In the UK at least (can't speak for the US) non-compete provisions must not go further than what is reasonably required to protect the former employer from harm. Hence they can't be perpetual; they should be limited to preventing the employee from going to a new employer in the same field, etc.

Not to mention if Hurd is on gardening leave then he still HAS a job, it's just that his job consists of sitting in his house counting the huge wad of cash HP just to stay at home.
TheUn4seen 8th September 2010, 14:18 Quote
While I'm not a big fan of HP (or Oracle for that matter), I agree with them. Mr. Hurd agreed to the provisions and HP paid him milions for that. I see that as a case of another disgruntled employee - but instead slashing tires he moved to competition in a childish attempt to "get back at them". Or he is just greedy.
perplekks45 8th September 2010, 15:15 Quote
Dating someone working in HR I KNOW that clauses like this one are illegal in almost all industrialized countries and therefore non-enforceable. It'll be fun to see HP being ripped apart in front of a judge. ;)

I signed a contract like that myself that says I am absolutely and completely NOT allowed to join any other company in the online betting/gaming sector for 6 months after I quit or get fired. I just signed it because I know that they won't be able to enforce it and if they try I'll just say "sure, let's go to court... you're gonna pay in the end anyway"
dyzophoria 8th September 2010, 16:56 Quote
im just wondering what trade secrets could Hurd give Oracle that will come from HP. lol, dunno, I cant think of any secrets HP has that Oracle would like lol
Flibblebot 8th September 2010, 17:31 Quote
Quote:
Originally Posted by mclean007
In the UK at least (can't speak for the US) non-compete provisions must not go further than what is reasonably required to protect the former employer from harm. Hence they can't be perpetual; they should be limited to preventing the employee from going to a new employer in the same field, etc.
Having worked with HR teams, I was told by our legal team that even that much was unenforceable - if someone has worked in the same industry their whole lives, and that's all they know, such a clause would infringe on the (ex-)employee's human rights to get a job in the only field they know. We were told that we could include such a clause in employment contracts, but they would be there purely to scare people - we wouldn't actually be able to enforce them.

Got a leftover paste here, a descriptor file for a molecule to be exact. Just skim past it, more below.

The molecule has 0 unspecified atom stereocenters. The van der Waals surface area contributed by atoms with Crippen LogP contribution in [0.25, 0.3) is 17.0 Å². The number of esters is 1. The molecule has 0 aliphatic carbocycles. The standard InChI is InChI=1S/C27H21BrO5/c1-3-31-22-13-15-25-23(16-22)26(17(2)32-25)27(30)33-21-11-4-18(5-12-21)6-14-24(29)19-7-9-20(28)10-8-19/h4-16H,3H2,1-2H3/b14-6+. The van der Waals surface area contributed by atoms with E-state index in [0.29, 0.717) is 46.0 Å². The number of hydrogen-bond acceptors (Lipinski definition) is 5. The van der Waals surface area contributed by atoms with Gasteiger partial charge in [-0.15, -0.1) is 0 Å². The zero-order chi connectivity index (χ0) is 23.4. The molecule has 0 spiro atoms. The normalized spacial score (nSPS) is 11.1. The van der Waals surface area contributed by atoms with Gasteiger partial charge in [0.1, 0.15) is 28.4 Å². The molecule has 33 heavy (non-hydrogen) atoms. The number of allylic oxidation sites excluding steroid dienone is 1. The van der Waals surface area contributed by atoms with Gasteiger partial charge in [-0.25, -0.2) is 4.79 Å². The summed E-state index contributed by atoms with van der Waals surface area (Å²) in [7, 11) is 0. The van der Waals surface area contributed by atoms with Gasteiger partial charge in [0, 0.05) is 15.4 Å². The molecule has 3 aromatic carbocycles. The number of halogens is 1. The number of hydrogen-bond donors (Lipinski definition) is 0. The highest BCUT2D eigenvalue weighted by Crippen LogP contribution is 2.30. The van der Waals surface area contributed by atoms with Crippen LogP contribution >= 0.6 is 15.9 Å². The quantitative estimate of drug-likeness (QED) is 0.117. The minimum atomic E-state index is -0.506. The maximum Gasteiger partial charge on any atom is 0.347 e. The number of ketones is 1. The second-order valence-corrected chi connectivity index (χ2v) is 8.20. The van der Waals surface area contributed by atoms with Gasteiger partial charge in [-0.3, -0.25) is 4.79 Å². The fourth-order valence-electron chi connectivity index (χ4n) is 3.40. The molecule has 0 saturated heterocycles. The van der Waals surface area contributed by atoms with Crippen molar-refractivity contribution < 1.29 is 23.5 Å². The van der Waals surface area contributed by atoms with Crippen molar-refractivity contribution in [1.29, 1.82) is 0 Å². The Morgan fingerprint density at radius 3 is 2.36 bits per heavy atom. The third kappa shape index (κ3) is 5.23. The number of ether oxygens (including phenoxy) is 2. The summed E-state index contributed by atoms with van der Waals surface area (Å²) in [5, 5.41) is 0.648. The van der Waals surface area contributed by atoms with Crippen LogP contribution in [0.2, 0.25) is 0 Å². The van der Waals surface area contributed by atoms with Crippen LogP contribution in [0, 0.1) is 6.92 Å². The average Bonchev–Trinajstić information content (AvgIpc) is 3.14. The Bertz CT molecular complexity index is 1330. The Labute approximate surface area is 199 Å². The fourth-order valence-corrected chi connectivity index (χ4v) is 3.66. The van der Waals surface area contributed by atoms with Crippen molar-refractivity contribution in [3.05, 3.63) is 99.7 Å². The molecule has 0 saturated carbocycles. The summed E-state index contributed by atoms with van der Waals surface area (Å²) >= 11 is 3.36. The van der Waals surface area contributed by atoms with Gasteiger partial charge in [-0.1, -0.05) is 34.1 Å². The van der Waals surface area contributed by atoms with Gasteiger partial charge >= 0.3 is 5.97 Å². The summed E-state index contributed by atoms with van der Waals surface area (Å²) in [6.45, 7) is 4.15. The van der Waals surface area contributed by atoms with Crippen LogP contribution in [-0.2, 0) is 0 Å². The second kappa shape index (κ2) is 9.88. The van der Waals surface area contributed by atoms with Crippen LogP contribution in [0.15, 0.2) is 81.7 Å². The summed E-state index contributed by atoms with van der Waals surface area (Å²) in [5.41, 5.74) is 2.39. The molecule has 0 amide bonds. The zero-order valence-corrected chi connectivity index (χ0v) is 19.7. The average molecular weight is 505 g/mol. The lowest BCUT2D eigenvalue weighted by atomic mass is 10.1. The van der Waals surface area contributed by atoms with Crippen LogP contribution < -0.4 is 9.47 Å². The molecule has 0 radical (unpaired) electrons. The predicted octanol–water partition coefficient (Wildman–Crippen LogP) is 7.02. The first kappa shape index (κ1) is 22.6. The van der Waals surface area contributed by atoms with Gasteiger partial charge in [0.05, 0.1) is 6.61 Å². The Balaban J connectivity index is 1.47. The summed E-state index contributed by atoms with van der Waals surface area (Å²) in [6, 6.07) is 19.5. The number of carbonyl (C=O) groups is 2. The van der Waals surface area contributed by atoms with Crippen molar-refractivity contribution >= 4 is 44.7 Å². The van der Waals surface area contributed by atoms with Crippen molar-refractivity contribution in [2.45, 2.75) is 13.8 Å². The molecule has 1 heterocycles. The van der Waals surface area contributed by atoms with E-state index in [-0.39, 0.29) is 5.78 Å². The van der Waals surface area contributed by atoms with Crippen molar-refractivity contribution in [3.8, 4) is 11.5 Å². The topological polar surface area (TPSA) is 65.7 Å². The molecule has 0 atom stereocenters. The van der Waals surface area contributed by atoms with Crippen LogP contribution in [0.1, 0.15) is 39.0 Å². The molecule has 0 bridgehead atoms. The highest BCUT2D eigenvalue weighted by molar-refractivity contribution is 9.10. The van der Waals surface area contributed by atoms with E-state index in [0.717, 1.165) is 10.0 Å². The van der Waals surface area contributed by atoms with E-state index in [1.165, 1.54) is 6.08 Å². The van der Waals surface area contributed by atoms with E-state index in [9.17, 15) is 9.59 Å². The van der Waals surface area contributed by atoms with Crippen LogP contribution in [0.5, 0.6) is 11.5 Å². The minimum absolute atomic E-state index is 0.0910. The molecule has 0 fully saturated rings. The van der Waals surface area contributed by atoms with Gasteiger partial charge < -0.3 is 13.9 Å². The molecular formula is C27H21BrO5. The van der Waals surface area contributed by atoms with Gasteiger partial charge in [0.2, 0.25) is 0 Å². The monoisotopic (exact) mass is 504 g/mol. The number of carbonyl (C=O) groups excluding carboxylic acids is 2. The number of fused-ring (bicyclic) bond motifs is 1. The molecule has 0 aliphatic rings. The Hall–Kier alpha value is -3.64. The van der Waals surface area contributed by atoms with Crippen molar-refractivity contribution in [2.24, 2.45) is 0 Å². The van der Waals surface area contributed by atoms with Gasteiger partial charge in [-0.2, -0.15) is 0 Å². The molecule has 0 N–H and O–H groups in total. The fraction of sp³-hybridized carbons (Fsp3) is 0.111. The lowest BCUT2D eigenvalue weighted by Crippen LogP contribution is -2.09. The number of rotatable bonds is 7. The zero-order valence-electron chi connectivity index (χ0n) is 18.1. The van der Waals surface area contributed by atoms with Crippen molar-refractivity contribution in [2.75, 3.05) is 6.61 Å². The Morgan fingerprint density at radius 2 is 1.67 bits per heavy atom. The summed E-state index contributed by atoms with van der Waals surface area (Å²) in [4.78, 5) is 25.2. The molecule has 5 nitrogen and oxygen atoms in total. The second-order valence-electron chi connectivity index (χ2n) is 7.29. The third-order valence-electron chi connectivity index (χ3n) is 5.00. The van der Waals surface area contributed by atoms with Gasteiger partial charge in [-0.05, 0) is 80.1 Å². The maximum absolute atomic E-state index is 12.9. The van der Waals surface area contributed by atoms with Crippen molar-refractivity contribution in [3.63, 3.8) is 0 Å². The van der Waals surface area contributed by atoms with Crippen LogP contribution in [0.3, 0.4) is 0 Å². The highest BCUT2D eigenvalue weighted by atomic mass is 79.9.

The only caveat, I guess, was if there was demonstrable proof that the employee was using his knowledge to give a competitor an unfair advantage, and I'm not entirely sure whether Hurd would be able to steer Oracle's direction given that hardware sales (I'm thinking the only overlap between the two companies is servers?) are such a small proportion of Oracle's revenue. I may be wrong, though.
Quote:
Originally Posted by mclean007
Not to mention if Hurd is on gardening leave then he still HAS a job, it's just that his job consists of sitting in his house counting the huge wad of cash HP just to stay at home.
If that were the case, HP would be suing for breach of his employment terms, not for disclosure of privileged information.
perplekks45 9th September 2010, 08:08 Quote
As far as I understood it Hurd left HP effective practically immediately with a payout of $12.2m in cash plus shares & stuff worth another almost $35m.

HP is getting sued for that package, by the way. ;)
BRAWL 9th September 2010, 12:38 Quote
Fair enough, I have the same thing with the company I work for. I can't work for a competator for like... six months if I left i think it is for fear of death by internet.

He knows stuff about HP that he's going to go "Oh yeah they're working on project x,y,z" off the record of course. So I would happily watch HP sue this dude into the ground. if I signed a tenancy agreement and refused to pay the rent then got a bailiff knocking at my door for unpaid rent. I wouldn't have a leg to stand on. Same applies here. HP please sue this idiot into the floor for me.
Cthippo 9th September 2010, 15:27 Quote